'I wish I could play forever,' says tearful Murray at Wimbledon farewell

'Wish I could play forever': Andy Murray cries as he delivers a speech at the end of his doubles match (Ben Stansall)
'Wish I could play forever': Andy Murray cries as he delivers a speech at the end of his doubles match (Ben Stansall)

Andy Murray suffered a losing start in his farewell to Wimbledon on Thursday, weeping openly in front of his adoring fans before admitting: "I wish I could play forever."

Murray, a two-time singles champion at Wimbledon, and brother Jamie were defeated 7-6 (8/6), 6-4 by Rinky Hijikata and John Peers of Australia in the first round of men's doubles.

It was the first episode of a retirement three-parter -- the 37-year-old Murray is scheduled to play mixed doubles with Emma Raducanu at Wimbledon before he retires at the Paris Olympics.

After having a metal hip inserted in 2019, suffering ankle damage this year and undergoing surgery to remove a cyst from his spine which ruled him out of singles at Wimbledon, Murray has reluctantly accepted the writing is on the wall.

His career has yielded three Grand Slam titles, two Olympic golds, a Davis Cup and the world number-one ranking.

"Look it's hard because I would love to keep playing but I can't. Physically it is too tough now, all of the injuries, they have added up and they haven't been insignificant," he said.

- 'Love the sport' -

"I want to play forever, I love the sport and it's given me so much. It's taught me loads of lessons over the years I can use for the rest of my life. I don't want to stop so it is hard."

He added: "It was obviously really special to play with Jamie.

"We never got the chance to do it before (at Wimbledon). It was a bit of a race to get out here. Physically, it wasn't easy but I am glad we did it."

Tears flowed when video tributes were paid to Murray by a number of stars including Roger Federer and Rafael Nadal.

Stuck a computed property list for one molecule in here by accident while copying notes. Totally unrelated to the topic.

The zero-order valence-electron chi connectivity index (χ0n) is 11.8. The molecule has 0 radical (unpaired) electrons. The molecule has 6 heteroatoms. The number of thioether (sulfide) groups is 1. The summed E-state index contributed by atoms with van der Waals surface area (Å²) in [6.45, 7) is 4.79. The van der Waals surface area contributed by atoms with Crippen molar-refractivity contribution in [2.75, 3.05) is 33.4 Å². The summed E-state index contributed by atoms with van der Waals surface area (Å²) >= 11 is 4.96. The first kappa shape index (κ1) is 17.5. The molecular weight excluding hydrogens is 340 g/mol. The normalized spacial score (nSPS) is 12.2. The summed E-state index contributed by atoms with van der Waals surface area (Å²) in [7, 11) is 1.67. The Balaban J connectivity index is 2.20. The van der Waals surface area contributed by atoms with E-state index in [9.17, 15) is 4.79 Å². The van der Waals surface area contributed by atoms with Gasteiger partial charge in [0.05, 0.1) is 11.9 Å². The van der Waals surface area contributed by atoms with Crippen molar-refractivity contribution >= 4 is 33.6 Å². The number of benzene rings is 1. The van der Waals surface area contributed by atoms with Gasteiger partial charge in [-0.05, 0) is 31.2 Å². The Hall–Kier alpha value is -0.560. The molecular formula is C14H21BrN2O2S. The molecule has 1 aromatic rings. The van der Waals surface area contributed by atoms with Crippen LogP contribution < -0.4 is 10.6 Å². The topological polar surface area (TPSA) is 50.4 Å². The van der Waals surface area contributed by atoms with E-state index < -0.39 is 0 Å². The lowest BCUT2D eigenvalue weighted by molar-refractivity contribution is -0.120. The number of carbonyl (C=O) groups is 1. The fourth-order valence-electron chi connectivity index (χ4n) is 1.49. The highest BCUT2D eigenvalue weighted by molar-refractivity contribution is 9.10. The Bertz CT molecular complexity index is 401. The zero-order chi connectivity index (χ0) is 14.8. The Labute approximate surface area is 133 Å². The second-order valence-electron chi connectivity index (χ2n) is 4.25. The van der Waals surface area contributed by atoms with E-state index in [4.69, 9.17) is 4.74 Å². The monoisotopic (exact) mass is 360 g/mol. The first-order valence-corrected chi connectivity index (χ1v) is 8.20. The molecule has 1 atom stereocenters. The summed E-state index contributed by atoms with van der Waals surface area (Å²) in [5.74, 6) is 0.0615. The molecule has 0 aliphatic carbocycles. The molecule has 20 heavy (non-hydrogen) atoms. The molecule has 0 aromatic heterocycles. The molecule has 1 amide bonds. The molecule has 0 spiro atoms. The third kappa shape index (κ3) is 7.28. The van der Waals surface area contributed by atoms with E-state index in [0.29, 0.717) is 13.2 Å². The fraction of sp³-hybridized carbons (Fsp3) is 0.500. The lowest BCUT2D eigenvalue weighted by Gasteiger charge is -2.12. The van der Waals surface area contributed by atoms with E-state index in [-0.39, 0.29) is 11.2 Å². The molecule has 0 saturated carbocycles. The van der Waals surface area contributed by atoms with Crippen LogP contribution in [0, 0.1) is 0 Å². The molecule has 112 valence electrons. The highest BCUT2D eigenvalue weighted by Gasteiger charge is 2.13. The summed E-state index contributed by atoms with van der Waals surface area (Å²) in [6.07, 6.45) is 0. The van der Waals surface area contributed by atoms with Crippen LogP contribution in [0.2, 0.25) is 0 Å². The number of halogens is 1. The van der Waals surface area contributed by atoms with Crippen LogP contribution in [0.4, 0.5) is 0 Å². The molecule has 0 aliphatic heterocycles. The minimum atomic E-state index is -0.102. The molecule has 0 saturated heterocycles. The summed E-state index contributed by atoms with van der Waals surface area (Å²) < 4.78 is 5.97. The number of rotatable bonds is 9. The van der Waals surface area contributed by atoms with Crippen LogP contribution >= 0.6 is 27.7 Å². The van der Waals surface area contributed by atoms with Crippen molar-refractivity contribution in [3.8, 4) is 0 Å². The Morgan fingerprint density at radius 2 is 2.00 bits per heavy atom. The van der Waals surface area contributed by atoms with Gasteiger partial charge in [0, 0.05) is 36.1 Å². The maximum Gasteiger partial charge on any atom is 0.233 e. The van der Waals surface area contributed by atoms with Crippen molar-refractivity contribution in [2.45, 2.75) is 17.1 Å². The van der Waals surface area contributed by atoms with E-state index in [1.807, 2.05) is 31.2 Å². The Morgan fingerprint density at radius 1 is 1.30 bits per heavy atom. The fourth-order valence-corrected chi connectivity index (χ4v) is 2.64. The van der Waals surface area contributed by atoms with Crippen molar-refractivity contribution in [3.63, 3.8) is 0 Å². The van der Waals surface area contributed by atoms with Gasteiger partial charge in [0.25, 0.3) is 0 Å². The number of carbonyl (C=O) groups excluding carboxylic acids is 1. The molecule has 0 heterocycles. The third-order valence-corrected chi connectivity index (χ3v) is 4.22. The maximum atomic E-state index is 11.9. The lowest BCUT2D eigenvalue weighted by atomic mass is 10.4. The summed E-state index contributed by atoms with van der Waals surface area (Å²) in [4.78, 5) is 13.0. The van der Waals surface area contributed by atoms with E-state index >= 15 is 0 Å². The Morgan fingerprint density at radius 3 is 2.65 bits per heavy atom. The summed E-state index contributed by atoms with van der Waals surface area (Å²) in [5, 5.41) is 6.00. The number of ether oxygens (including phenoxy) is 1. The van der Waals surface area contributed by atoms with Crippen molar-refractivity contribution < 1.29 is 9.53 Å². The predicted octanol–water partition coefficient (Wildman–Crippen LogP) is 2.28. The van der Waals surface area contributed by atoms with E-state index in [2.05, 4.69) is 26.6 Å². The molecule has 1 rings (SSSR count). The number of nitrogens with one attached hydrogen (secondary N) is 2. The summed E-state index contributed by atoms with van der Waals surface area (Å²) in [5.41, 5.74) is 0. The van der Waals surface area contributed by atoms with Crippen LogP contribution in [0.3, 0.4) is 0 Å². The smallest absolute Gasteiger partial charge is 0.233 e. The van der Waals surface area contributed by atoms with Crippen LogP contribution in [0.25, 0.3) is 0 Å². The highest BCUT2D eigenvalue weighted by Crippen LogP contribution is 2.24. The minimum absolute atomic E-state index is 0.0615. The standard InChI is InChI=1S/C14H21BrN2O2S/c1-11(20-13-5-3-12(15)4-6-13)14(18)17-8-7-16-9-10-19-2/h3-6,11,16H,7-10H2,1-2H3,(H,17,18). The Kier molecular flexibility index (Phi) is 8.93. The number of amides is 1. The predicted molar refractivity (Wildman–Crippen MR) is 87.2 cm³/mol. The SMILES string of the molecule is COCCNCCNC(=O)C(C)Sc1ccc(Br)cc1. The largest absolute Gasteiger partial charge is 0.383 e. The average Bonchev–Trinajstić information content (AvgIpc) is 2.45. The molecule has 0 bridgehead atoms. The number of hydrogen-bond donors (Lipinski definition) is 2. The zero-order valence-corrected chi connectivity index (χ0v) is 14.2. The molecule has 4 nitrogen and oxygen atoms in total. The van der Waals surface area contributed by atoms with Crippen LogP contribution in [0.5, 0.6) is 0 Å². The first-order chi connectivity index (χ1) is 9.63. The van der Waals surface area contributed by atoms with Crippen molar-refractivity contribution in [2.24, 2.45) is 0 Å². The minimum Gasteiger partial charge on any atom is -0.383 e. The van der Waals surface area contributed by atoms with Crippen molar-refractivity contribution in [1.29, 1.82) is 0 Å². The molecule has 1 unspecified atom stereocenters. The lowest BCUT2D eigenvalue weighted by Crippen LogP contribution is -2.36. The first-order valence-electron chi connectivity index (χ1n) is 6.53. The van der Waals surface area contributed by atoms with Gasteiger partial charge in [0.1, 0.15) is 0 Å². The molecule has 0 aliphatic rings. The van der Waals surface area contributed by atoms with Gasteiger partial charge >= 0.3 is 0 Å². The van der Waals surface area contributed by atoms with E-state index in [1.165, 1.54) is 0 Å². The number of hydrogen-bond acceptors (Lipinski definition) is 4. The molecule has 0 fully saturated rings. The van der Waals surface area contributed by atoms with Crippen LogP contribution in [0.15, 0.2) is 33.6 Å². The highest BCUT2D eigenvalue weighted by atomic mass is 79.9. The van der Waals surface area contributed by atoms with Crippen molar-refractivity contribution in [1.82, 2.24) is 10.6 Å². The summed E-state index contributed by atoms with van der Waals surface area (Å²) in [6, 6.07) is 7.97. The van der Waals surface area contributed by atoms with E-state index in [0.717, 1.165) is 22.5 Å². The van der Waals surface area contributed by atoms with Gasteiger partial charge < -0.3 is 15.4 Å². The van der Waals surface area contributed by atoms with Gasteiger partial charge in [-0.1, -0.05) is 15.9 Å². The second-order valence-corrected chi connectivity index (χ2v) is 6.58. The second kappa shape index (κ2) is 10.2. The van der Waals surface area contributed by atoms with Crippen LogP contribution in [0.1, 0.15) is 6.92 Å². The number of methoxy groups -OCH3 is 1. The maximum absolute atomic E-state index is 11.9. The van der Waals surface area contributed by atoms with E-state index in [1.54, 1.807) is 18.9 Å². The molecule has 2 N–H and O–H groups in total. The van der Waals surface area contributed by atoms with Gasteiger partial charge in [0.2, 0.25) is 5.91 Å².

"You were never alone," said eight-time Wimbledon champion and 20-time Slam champion Federer, the man defeated on Centre Court when Murray claimed Olympic gold in 2012.

"While you carried your own dreams, you also carried theirs."

Nadal, the 2008 and 2010 champion at the All England Club and the holder of 22 majors, said: "We were proud to play against you."

Seven-time Wimbledon champion and the winner of 23 women's Grand Slams Serena Williams told Murray: "Your golden days belonged to everybody."

Career-long rival Novak Djokovic was courtside Thursday to witness Murray's emotional evening in the spotlight.

"Sometimes it looked like you against the world," said Djokovic, the holder of 24 Slams and seven Wimbledon titles in admiration of a man born a week before him in 1987.

Murray received a standing ovation when he walked onto Centre Court alongside his brother, older by 15 months and a winner of two Grand Slam men's doubles titles.

Family members including mother Judy, father William, wife Kim and daughters Sophia, eight, and six-year-old Edie, watched from the players' box.

The famous arena has witnessed some of Murray's most dramatic moments.

His tearful 2012 Wimbledon final loss to Roger Federer was followed by Olympic gold just weeks later.

"I'm not saying I'm the most outgoing or bubbly personality, but I think people probably saw how much I cared about the sport for the first time maybe," said Murray of that defeat to the Swiss great.

In 2013 Murray claimed his first Wimbledon title, ending a 77-year wait for a British male champion, and added another three years later.

On Thursday, the former world number one was treated to ecstatic cheers even when it was announced it was his turn to serve.

- Alcaraz hails 'inspiration' -

Hardly surprisingly, Murray appeared stiff in his movement, not helped by the chilly temperatures, which dipped to 18 degrees Celsius (64 degrees Fahrenheit).

The brothers had a set point in the opener, which they were unable to convert.

They battled gamely, even leading 2-0 in the second set with Murray grimacing on serve.

Murray treated his fans to his trademark, nerve-tingling roar that has regularly bounced around Centre Court for the best part of two decades when he unleashed a winning forehand.

The euphoria was brief as the Australian pair moved towards victory.

After his emotional speech to the crowd, Murray left to a guard of honour which included Djokovic, John McEnroe and Martina Navratilova.

His legacy is assured, with the brightest star of tennis's new generation adding his tribute.

"Andy! Such an inspiration and example for everyone! what a career and what a legacy!," wrote defending Wimbledon champion Carlos Alcaraz on X.